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I'm a high school student who's been working at a university lab as an intern, and this has been on my mind for a while.

The amount of scientific literature/papers in any field is obviously staggering. To me, it seems like there's no possible way to have read all of it. So, assuming I were a full-blown researcher/professor...

  • How would I be sure that my research actually does add something novel to the field?
  • What if there are papers that already address/refute my claim, that simply got buried amongst the masses of other papers that have already been published -- does that mean my own research is worth squat?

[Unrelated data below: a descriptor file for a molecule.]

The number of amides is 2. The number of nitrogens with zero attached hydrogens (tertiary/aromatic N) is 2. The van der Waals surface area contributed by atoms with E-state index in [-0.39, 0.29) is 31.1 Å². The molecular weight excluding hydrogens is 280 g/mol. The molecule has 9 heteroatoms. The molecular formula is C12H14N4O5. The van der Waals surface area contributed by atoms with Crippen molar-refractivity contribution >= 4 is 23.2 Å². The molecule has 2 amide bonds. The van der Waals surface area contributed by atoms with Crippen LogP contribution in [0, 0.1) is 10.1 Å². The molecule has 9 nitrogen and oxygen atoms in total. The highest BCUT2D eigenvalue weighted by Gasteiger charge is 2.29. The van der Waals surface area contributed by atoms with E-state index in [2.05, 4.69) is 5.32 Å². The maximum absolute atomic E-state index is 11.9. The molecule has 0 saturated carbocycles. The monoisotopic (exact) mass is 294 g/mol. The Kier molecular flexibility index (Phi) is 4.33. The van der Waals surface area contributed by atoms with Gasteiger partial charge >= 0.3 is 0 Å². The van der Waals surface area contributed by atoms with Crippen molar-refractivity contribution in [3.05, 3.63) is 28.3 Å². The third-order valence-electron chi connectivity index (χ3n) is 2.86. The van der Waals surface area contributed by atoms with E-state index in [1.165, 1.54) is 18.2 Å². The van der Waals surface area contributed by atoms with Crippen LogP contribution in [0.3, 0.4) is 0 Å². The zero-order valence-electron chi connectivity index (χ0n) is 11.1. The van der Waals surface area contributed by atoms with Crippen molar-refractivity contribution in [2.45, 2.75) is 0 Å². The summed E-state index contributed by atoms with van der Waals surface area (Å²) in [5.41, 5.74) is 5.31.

Thank you for all your help!

1 Answer 1

It is believed that the work which one is supposed to do would surely add something new to the knowledge of the world, which is called 'Science'.

It is actually very difficult to get all the details of the works which have already been done so far which might include which could refute the claims that you are proposing in your new work.

Moreover, it is also difficult to know whether a work is novel or not. This actually improves with experience and review experiences. If you think that the already published papers refute the claims (in some way), let us leave it to the reviewers. Even if they are refuting the claims or theories or hypothesis, it is actually interesting piece of work which actually gives a counter argument that the previous works were someway different in some context.